Who Won the First Presidential Debate Between Trump and Biden? Analysis and Highlights

The two-man presidential debate produced three losers. Donald Trump failed to condemn white supremacy; Joe Biden failed to create any excitement; and moderator Chris Wallace failed so completely that Wolf Blitzer felt compelled to apologize to America for the debacle.

The 90-minute debate at Case Western Reserve University in Cleveland was supposed to focus on six key topics—the candidates' records, the Supreme Court, COVID-19, race and violence, the economy and the integrity of the election—but the topic that really took center stage was "please stop interrupting." Much of the candidates' hard-fought-for time at the microphone was spent challenging their opponents' comments on their records on health care, nationwide unrest and the future of America.

From the first response to the first question, the two battled for air time. They interrupted each other to the point that host Wallace, who had hoped to be "invisible," ended up debating Trump himself in trying to enforce the rules.

"I hate to raise my voice but why should I be different than the two of you?" Wallace told the candidates. "I think the country would be better served if we let both people speak without interrupting."

Biden set the tone early on in calling Trump a "clown" and "the worst president America ever had," but mainly stayed calm. He got heated when the president targeted Hunter Biden, the veep's son, on his military history and business dealings.

The first topic was the Supreme Court, and the two spent most of the 15 minutes accusing each other of skewing the truth.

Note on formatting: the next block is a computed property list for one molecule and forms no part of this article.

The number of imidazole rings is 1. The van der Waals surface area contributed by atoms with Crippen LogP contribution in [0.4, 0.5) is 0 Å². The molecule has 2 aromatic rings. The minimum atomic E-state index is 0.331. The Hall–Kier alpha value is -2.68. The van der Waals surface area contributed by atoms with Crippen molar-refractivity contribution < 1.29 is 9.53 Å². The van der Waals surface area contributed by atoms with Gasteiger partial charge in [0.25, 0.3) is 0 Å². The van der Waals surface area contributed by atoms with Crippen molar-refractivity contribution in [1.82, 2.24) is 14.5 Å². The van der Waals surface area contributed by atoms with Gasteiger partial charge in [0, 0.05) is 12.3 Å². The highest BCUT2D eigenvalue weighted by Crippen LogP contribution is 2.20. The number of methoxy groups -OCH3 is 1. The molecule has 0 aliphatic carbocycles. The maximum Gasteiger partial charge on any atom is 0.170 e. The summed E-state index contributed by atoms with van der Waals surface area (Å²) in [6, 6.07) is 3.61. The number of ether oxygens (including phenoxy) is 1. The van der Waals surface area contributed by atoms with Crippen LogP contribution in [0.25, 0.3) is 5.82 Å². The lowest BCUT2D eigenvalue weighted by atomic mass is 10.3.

Biden warned confirming Judge Amy Coney Barrett would cause the dismantling of the Affordable Care Act, thereby stripping 20 million people of their insurance and forcing women to potentially pay more money for health care than men. Trump pushed back by describing Biden's health care plan as the "S" word—"socialism"—that would leave 180 million people with private health care out in the cold.

donald trump joe biden debate
A server wears a face shield and face covering as people sit to watch a broadcast of the first debate between President Donald Trump and Democratic presidential nominee Joe Biden at The Abbey, with socially distanced outdoor seating, on Tuesday in West Hollywood, California. Mario Tama/Getty

Trump deflected attacks on his coronavirus response by praising his administration's ability to ramp up testing, ensure adequate numbers of ventilators and push out a vaccine in record time. But voters don't give him high remarks on his handling of the pandemic, and Biden hit him for not providing adequate funding to keep businesses afloat and safely reopen schools. In attacking Trump's "lies"—a word he used more than once about the president—Biden reminded voters that he once said businesses might be able to reopen in time for Easter and that warm weather would fight the virus.

America's had more than 7 million cases of the new coronavirus, a higher case count than any other country, and over 205,000 people died. Trump's been accused of seeming indifferent to the deaths, an image he tried to soften by repeatedly saying, "one is too many." The death toll would have been higher had he bowed to pressure from Biden and other Democrats not to shut down travel from China, Trump said.

Polls give Trump a slim lead over Biden on his ability to handle the economy, although the majority of people polled don't consider the economy strong right now. Trump chalked up the downturn to the "China plague," and said as president, Biden would shut down the economy and "destroy our whole country."